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Pope Benedict XVI Resigns: World and Church Leaders React

iStockphoto/Thinkstock(WASHINGTON) -- World leaders and leading figures in the Catholic Church expressed their surprise at Pope Benedict XVI's decision to resign while affirming their admiration for his work as pope.

"On behalf of Americans everywhere, Michelle and I wish to extend our appreciation and prayers to His Holiness Pope Benedict XVI," said President Obama in a statement. "Michelle and I warmly remember our meeting with the Holy Father in 2009, and I have appreciated our work together over these last four years. The church plays a critical role in the United States and the world, and I wish the best to those who will soon gather to choose His Holiness Pope Benedict XVI's successor."

Here's a sampling of more reactions from around the world:

Statement from Italian Prime Minister Mario Monti:

"I deeply respect the decision of Pope Benedict XVI, immense and unexpected as it is. I am sure that this decision has been inspired by the will to serve the church to the end, and to make sure that it will be guided steadfastly in the future as well. I will treasure the touching memory of the personal and close dialogue with which the Holy Father has consented to accompany my commitment with the government. Today, I am close to him, and I humbly trust that this relationship, which has enriched me on an intellectual and moral level, will continue hereafter."

Cardinal Timothy Dolan of New York, speaking at a news conference:

"I have to be honest. I am as shocked and as startled as all of you. I would have to say my affection for and my admiration for Pope Benedict XVI has skyrocketed. It was already high, but I love him so much as a brother bishop, as the bishop of Rome who appointed me to the Archdiocese of New York, to the Holy Father who made me a cardinal. And I just always admired him as a scholar, as a priest, as a holy man. And now my admiration is even higher because of his humility."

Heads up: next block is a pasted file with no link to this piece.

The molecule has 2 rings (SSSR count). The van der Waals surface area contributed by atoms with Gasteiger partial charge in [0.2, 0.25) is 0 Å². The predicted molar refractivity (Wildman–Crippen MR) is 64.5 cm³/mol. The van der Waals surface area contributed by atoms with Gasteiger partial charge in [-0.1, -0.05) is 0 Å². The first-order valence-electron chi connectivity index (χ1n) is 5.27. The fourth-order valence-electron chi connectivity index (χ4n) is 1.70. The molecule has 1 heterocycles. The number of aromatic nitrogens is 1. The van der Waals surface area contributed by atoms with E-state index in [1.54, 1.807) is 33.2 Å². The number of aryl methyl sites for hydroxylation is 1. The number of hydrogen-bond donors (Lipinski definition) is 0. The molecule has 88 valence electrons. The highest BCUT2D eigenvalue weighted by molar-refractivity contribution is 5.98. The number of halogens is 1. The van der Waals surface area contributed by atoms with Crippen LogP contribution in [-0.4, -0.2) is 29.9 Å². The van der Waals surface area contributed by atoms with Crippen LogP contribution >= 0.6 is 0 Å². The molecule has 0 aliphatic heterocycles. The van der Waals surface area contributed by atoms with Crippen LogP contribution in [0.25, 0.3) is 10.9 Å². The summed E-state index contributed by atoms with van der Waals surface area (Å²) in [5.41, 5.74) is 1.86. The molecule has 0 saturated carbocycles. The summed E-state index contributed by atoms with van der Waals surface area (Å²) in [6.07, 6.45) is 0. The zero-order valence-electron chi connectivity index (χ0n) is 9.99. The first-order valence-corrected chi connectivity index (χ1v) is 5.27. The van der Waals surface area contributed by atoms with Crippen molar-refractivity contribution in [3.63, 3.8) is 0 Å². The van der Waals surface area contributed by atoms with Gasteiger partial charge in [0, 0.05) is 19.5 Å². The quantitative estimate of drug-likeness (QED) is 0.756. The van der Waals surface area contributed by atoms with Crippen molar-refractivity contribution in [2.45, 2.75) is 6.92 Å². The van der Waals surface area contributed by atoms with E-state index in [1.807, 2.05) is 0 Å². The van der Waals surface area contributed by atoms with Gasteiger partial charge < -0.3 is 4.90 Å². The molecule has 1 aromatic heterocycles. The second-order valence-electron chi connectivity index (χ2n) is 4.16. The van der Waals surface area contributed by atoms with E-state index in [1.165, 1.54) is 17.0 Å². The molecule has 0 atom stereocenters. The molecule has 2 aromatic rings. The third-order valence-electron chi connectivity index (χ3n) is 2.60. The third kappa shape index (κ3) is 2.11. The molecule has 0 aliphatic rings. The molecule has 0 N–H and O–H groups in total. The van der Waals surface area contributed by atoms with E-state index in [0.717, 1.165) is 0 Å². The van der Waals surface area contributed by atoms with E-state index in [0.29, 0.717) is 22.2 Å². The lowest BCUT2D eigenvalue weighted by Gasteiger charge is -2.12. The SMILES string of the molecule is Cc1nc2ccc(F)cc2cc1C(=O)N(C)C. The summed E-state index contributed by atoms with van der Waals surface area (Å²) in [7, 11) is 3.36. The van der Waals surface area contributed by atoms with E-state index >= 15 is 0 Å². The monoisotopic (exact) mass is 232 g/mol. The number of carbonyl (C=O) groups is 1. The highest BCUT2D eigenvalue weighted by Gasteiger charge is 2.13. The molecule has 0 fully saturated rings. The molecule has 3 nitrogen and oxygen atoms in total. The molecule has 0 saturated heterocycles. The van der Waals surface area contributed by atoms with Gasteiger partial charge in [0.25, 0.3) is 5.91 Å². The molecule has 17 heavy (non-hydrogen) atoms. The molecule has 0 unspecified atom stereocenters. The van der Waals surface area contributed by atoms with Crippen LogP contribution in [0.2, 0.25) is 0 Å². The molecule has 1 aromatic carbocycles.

Statement from Archbishop Vincent Nichols, leader of the Archdiocese of Westminster and head of the Roman Catholic Church in England and Wales:

"Pope Benedict's announcement today has shocked and surprised everyone. Yet, on reflection, I am sure that many will recognize it to be a decision of great courage, and [showing] characteristic clarity of mind and action. The Holy Father recognizes the challenges facing the church, and that 'strength of mind and body are necessary' for his tasks of governing the church and proclaiming the Gospel. I salute his courage and his decision.

"I ask people of faith to keep Pope Benedict in their prayers. We Catholics will do so, with great affection and the highest esteem for his ministry as our Holy Father remembering with joy his visit to the United Kingdom in 2010. Pray, too, for the church and all the steps that must take place in the next weeks. We entrust ourselves to the loving Providence of God and the guidance of the Holy Spirit."

Cardinal Donald Wuerl of Washington, D.C., speaking from his residence:

"My first reaction was this is ... very startling. I was totally unprepared for it. The second reaction was we're going to have to now think a little differently. This will be the first time in modern history that we've had a pope resign. How do we work with all of that? And how do we face the reality now of moving on in a new situation where we will have a former pope, a retired pope?

"It's a sign of the great humility. This pope and his love of the church and his courage to recognize as he says in his declaration that he has come to the conclusion that he doesn't have the energy, the physical energy any longer to discharge his duties as pope.